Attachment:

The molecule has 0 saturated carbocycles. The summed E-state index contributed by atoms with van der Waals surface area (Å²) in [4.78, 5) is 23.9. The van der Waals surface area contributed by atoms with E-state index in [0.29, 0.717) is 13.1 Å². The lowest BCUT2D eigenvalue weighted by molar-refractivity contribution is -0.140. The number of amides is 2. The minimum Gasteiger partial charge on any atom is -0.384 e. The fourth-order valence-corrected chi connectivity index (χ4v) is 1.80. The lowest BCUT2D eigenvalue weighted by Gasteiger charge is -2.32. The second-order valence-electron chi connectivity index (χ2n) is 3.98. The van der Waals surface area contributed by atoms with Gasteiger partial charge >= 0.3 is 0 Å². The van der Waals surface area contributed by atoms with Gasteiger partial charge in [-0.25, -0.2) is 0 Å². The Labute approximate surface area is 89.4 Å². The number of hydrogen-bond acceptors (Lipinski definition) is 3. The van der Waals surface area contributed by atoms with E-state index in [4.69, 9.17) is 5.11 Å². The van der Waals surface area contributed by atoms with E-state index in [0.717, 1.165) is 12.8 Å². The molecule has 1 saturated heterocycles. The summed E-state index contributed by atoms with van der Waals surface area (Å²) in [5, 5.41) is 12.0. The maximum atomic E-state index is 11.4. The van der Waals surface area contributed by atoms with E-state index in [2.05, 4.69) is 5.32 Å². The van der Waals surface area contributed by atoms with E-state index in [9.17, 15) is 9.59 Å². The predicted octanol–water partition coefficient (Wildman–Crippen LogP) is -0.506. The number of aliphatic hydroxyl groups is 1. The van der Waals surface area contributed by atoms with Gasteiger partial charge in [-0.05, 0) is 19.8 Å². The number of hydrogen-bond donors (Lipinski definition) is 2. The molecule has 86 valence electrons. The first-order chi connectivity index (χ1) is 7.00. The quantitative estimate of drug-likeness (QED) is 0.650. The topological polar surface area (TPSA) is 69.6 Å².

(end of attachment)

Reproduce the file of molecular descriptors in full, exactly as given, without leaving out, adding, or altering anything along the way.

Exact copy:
The molecule has 0 saturated carbocycles. The summed E-state index contributed by atoms with van der Waals surface area (Å²) in [4.78, 5) is 23.9. The van der Waals surface area contributed by atoms with E-state index in [0.29, 0.717) is 13.1 Å². The lowest BCUT2D eigenvalue weighted by molar-refractivity contribution is -0.140. The number of amides is 2. The minimum Gasteiger partial charge on any atom is -0.384 e. The fourth-order valence-corrected chi connectivity index (χ4v) is 1.80. The lowest BCUT2D eigenvalue weighted by Gasteiger charge is -2.32. The second-order valence-electron chi connectivity index (χ2n) is 3.98. The van der Waals surface area contributed by atoms with Gasteiger partial charge >= 0.3 is 0 Å². The van der Waals surface area contributed by atoms with Gasteiger partial charge in [-0.25, -0.2) is 0 Å². The Labute approximate surface area is 89.4 Å². The number of hydrogen-bond acceptors (Lipinski definition) is 3. The van der Waals surface area contributed by atoms with E-state index in [4.69, 9.17) is 5.11 Å². The van der Waals surface area contributed by atoms with E-state index in [0.717, 1.165) is 12.8 Å². The molecule has 1 saturated heterocycles. The summed E-state index contributed by atoms with van der Waals surface area (Å²) in [5, 5.41) is 12.0. The maximum atomic E-state index is 11.4. The van der Waals surface area contributed by atoms with E-state index in [2.05, 4.69) is 5.32 Å². The van der Waals surface area contributed by atoms with E-state index in [9.17, 15) is 9.59 Å². The predicted octanol–water partition coefficient (Wildman–Crippen LogP) is -0.506. The number of aliphatic hydroxyl groups is 1. The van der Waals surface area contributed by atoms with Gasteiger partial charge in [-0.05, 0) is 19.8 Å². The number of hydrogen-bond donors (Lipinski definition) is 2. The molecule has 86 valence electrons. The first-order chi connectivity index (χ1) is 7.00. The quantitative estimate of drug-likeness (QED) is 0.650. The topological polar surface area (TPSA) is 69.6 Å².